Irvin continues the narrative that abortion keeps women from being at “risk,” and argues the proof is that, in her state of Louisiana – where many Democrats are pro-life – Democrat Gov. John Bel Edwards “signed into law seven new abortion restrictions that shame and punish women for personal health care decisions.”

Among the restrictions signed into law by Bel Edwards that Irvin claims put women “at risk” is a measure that prohibits abortion for fetal genetic abnormalities, one that ensures only qualified physicians perform abortions and one that bans abortions in the second trimester of pregnancy.

Irvin attempts to make the “economics” argument that has become popular among feminists:

If a woman is able to access an abortion, she is likely to be able to continue employment, continue earning an income. If a woman can’t access employment, she might not be able to afford raising a child and therefore seek an abortion. To ignore abortion in the debate about economic security and freedom ignores these cyclical realities and will only diminish Democratic enthusiasm among the party’s biggest voting bloc.

The economic burdens of not having access to abortion can negatively impact women’s economic trajectory for a lifetime and affect generations down the road. Studies show women who are denied an abortion are three times more likely to wind up in poverty after two years, compared to women in comparable financial situations who were able to get one. These long-lasting economic burdens placed on women cannot be overstated.

Similarly, at Romper, Keiko Zoll writes that “you cannot be progressive and anti-abortion.” Zoll asserts:

Every human being deserves bodily autonomy and freedom over their own reproductive rights: Anti-choice policies strip away these basic human rights. Anti-choice candidates represent values — and real-world consequences — at odds with the progressive movement.

“Ultimately, reproductive rights are fundamentally about gender equity,” she continues. “Women with access to safe, legal abortions are happier, healthier, and empowered. … When women can’t safely and legally access abortions, it effects [sic] their earning potential, their educational opportunities, and their ability to fully thrive as human beings.”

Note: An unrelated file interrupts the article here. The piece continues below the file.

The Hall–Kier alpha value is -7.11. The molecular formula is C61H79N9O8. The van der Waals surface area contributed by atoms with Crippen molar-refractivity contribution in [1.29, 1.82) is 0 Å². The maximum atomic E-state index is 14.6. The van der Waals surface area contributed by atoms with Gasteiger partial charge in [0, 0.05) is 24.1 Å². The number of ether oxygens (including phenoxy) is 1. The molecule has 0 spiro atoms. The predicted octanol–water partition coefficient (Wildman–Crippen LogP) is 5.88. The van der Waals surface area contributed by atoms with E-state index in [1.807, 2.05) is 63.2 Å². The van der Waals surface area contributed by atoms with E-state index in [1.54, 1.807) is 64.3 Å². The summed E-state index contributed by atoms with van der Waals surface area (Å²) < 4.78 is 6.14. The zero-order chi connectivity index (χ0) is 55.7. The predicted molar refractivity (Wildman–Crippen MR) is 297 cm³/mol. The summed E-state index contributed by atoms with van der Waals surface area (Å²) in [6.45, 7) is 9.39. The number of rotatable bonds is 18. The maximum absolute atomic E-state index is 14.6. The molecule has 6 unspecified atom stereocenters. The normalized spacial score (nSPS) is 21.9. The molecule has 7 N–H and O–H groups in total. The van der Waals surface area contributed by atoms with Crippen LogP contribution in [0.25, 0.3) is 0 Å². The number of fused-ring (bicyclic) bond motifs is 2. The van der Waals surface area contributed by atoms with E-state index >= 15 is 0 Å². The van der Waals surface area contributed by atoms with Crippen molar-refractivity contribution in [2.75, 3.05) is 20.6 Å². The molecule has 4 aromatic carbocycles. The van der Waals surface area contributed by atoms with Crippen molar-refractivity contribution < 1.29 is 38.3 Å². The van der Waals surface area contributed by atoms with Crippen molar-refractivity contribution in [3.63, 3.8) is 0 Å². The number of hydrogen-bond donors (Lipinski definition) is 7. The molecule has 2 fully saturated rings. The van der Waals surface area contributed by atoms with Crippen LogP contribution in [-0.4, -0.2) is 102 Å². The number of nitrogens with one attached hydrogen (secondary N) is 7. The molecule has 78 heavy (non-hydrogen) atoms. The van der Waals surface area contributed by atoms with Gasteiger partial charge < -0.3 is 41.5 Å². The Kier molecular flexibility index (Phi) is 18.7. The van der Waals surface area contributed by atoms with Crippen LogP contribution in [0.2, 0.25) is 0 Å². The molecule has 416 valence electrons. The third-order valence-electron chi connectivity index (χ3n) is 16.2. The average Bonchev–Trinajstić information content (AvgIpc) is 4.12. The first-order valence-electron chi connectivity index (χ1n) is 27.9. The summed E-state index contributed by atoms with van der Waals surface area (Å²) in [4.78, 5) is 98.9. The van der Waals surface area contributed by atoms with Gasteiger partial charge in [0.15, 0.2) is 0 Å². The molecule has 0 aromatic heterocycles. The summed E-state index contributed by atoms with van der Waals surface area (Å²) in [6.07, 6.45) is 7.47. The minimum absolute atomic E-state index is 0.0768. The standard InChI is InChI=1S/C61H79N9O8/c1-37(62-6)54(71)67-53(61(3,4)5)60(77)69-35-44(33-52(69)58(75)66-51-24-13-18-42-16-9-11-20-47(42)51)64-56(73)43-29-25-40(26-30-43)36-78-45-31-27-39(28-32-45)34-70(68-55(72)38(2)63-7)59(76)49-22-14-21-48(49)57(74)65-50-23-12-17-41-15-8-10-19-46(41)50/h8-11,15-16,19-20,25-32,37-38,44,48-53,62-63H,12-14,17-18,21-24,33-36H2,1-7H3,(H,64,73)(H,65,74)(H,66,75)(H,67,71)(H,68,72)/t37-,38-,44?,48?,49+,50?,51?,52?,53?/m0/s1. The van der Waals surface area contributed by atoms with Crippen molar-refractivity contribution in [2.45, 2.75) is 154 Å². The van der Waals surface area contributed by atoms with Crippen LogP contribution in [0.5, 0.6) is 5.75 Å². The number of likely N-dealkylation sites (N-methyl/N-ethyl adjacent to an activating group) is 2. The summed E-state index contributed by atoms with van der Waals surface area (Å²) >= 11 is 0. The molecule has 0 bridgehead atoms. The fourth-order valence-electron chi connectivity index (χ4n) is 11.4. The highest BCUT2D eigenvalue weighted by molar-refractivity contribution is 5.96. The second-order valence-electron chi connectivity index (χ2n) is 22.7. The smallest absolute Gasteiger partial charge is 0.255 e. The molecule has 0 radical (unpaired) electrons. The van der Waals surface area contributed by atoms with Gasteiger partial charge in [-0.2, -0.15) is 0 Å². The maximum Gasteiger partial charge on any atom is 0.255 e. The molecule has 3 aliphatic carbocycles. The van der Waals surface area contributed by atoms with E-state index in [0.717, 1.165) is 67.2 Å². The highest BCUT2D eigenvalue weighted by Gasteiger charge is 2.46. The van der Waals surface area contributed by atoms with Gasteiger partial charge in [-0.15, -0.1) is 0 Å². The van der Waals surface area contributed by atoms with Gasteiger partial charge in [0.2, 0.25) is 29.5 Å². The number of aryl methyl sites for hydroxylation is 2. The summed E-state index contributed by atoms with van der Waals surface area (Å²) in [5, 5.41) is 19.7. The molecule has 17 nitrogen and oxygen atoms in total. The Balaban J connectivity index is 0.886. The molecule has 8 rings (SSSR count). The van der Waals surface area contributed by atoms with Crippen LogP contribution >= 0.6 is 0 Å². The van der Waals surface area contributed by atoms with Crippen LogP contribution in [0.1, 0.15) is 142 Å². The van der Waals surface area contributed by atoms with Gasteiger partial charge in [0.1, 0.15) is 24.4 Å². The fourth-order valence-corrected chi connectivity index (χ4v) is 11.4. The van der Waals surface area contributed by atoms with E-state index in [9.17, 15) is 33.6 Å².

However, in an op-ed at the New York Times, Lori Szala, the national director of client services at the pro-life Human Coalition, writes that the attempt to link abortion to economic success comes with “enormous baggage”:

Above all, it’s a profoundly dehumanizing argument. It reduces mothers and their children to mere economic objects, and amounts to saying we are justified in killing those who impede our economic progress. Parenting presents undeniable challenges, but no one argues that those challenges give parents the right to kill their children.

It’s also patronizing, and patently dishonest. Of course unplanned pregnancy presents challenges. But it doesn’t have to lead to economic failure. Abortion is society’s easy way out — its way of avoiding grappling with the fundamental injustices driving women to abortion clinics.

Szala – who went through an unplanned teen pregnancy herself – argues that abortion is not the economic salvation radical feminists want women to believe it is. Equally important, she suggests that community and private commitment to assist women in unplanned pregnancies are better solutions.

“Progressives cannot continue to claim every effort to reduce abortion is anti-woman and will lead to ruin and disaster,” Szala asserts. “And conservatives must do more than tell abortion-seeking women to ‘go in peace and keep warm and well fed’; they must sacrifice their time and treasure to serve women in need.”